3. City 30 percent design plans at http://www.cob.org/documents/parks/development/projects/boulevard-overwater-walkway-30%25-design-drawings.pdf.
5. Addendum to the Local Agency Environmental Classification Summary, page 2, Boulevard/Cornwall Overwater Pedestrian Walkway Project, June 2010.
6. COB PowerPoint presentation at June 28, 2008 public meeting at http://www.cob.org/documents/parks/development/projects/boulevard-shoreline-06-26-08-presentation.pdf;
7. City of Bellingham Greenways Levy Survery, Applied Research Northwest LLC, February, 2006 at http://www.arnorthwest.com/uploads/pdfs/Greenways%20Levy%20Report%20-%20Final.pdf.
10. 49 USC 303, Department of Transportation Act of 1966, as amended, de minimis (4f) determination.
11. Discussion of Aquatic Habitat Guidelines, and interagency approach at http://wdfw.wa.gov/conservation/habitat/planning/ahg/what_is_ahg.html.
12. Williams and Thom, the White Paper on Marine and Estuarine Shoreline Modification, 2001; http://wdfw.wa.gov/publications/00054/wdfw00054.pdf.
13. Email from WDFW Area Habitat Biologist to the city, obtained through a public record request.
14. Nightingale and Simenstad; White Paper on Overwater Structures: Marine Issues, 2001, (page 91); http://wdfw.wa.gov/publications/00051.
15. The biological assessment by Anchor QEA, LLC (June 2010) is included in the Joint Aquatic Resources Permit Application (JARPA) found at http://www.cob.org/documents/parks/development/projects/boulevard-overwater-walkway-06-14-10-jarpa.pdf.
Improper Use of Greenway III Levy Funds
Almost half of the project costs —four million dollars — are funded through the Greenway III Levy. The city asserts, incorrectly, that use of Greenway levy funds was authorized pursuant to a public vote. This assertion is not supported by a review of the levy.
The Greenway III Levy was approved by a special election on May 26, 2006. No specific projects were identified in the levy language. However, a few months earlier, the City Council enacted the Greenways III Expenditure Guideline Summary, providing examples of potential projects. (Ordinance 2003-03-033, March 13, 2006.)2
Under a category for “Project Completions,” the Ordinance allocated $4 million for a “Future Waterfront Redevelopment Area Trail.” Other projects in this category were more specifically identified, such as “Complete Phase 2 future Squalicum Creek Park,” “Extend Bay-to-Baker Trail” or “Complete future Samish Crest Hiking Trail.”
The only thing known about this project was its location within the waterfront redevelopment area. Yet the overwater bridge fails to meet the only designated criterion for the project. The Cornwall Avenue Landfill is the southern boundary of the waterfront district, and this is where one of the bridge’s landings will be constructed. Except for this landing segment, the project is not located in the waterfront district.3
The city’s $8 million bridge over Bellingham Bay is almost entirely located in the South Hill district. This is really a project involving the lease of public aquatic lands from DNR, rather than waterfront redevelopment. The city asserts that the bridge was included in the city’s planning process since 2002. If this is true, then why wasn’t the bridge specifically and adequately identified in the Greenways III Expenditure Guideline Summary?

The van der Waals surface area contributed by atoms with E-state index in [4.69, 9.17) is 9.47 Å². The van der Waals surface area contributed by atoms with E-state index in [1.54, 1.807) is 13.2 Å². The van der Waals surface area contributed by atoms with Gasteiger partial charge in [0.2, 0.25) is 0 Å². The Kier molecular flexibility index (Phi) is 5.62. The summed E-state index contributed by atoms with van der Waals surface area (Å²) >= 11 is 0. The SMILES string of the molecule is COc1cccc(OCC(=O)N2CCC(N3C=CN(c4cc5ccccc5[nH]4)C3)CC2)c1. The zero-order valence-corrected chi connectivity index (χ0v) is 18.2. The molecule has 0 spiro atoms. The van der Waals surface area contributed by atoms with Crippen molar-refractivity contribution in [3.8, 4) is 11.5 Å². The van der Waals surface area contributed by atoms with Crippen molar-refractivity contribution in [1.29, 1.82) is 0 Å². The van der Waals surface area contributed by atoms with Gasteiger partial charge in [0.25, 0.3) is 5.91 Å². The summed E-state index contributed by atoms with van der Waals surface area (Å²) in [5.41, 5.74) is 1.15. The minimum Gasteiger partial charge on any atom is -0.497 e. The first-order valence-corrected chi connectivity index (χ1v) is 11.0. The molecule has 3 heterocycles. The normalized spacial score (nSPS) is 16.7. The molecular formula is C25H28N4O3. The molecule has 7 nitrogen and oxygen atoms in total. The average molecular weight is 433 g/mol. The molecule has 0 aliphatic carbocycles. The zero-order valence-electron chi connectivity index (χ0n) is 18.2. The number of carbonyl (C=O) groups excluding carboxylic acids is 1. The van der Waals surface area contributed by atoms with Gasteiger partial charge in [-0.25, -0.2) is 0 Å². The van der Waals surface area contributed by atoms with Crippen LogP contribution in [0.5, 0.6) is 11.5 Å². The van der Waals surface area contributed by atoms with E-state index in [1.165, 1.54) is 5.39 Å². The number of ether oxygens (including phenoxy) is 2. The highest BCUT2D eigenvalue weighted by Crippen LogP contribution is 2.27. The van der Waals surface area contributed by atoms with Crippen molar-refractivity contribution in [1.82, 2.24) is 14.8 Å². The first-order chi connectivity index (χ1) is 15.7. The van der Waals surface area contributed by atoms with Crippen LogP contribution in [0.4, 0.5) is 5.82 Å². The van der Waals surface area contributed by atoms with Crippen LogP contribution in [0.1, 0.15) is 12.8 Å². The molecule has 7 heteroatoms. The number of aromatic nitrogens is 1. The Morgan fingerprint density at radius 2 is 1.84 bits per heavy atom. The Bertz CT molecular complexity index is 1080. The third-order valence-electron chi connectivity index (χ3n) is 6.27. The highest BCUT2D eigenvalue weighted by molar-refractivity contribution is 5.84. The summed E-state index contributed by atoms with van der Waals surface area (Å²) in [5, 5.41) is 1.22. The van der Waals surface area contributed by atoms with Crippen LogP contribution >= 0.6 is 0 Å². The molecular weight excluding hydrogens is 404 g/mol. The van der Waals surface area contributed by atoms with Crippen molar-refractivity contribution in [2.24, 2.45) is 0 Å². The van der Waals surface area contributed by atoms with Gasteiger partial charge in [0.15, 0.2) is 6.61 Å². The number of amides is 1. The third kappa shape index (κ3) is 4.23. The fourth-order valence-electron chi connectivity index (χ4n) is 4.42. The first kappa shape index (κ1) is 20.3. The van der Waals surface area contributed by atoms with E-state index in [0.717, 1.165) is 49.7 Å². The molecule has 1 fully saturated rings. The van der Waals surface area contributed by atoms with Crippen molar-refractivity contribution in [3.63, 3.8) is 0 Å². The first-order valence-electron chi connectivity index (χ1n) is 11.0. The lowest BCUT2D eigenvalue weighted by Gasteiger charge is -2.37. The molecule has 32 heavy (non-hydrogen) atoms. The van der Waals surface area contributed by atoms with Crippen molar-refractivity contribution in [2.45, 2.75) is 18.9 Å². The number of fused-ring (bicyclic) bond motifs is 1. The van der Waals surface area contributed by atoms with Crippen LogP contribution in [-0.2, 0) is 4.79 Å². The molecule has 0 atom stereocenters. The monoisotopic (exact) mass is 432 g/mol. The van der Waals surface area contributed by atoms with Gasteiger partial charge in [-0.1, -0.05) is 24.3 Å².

Misrepresentation of Facts
The city engages in a particularly misleading tactic: it adopts large, comprehensive planning documents, such as the updated Shoreline Master Program, or the Park, Recreation and Open Space Plan, with suggestions for potential projects often buried between policies and goals within the lengthy pages of the documents. The public rarely pays attention to specific details. However, when the city moves forward with a project, it cites the recommendations in the planning document as “proof” of the public’s vote of approval. It cannot be presumed that the public approves of every single potential proposal reflected in a planning document; to state otherwise is simply dishonest.
The city then reduces its accountability by referencing the entire document, rather than citing the applicable provision within the document. For example, at the June 26, 2008, public meeting, the city cited the “2007 SMP” (Shoreline Master Program) as proof of public process and public approval.4 The 2007 SMP was only a draft document, replaced by the 2009 SMP, which was not approved until 2013. The relevant provision in the SMP, Sec. 22.02.20.D.2.h, identifies the overwater walkway as an area that may be established or enhanced for public shoreline access.
The city grants itself creative license in representing facts. The Greenways III Expenditure Guideline Summary includes a “Future Waterfront Redevelopment Area Trail.’ In project documents, this was translated as “Bellingham City Council recorded intent to pursue a list of potential greenway projects that included the overwater walkway.” 5
The city also hand-selects citizens for advisory boards and visioning processes, and uses this as evidence of public input and approval. At the June 26, 2008, public meeting, the city cited the work of the citizen advisory Waterfront Futures Group as evidence of a public process.6 I was not a resident of Bellingham at the time, but even I am aware of the controversy that surrounded the creation of the Waterfront Futures Group.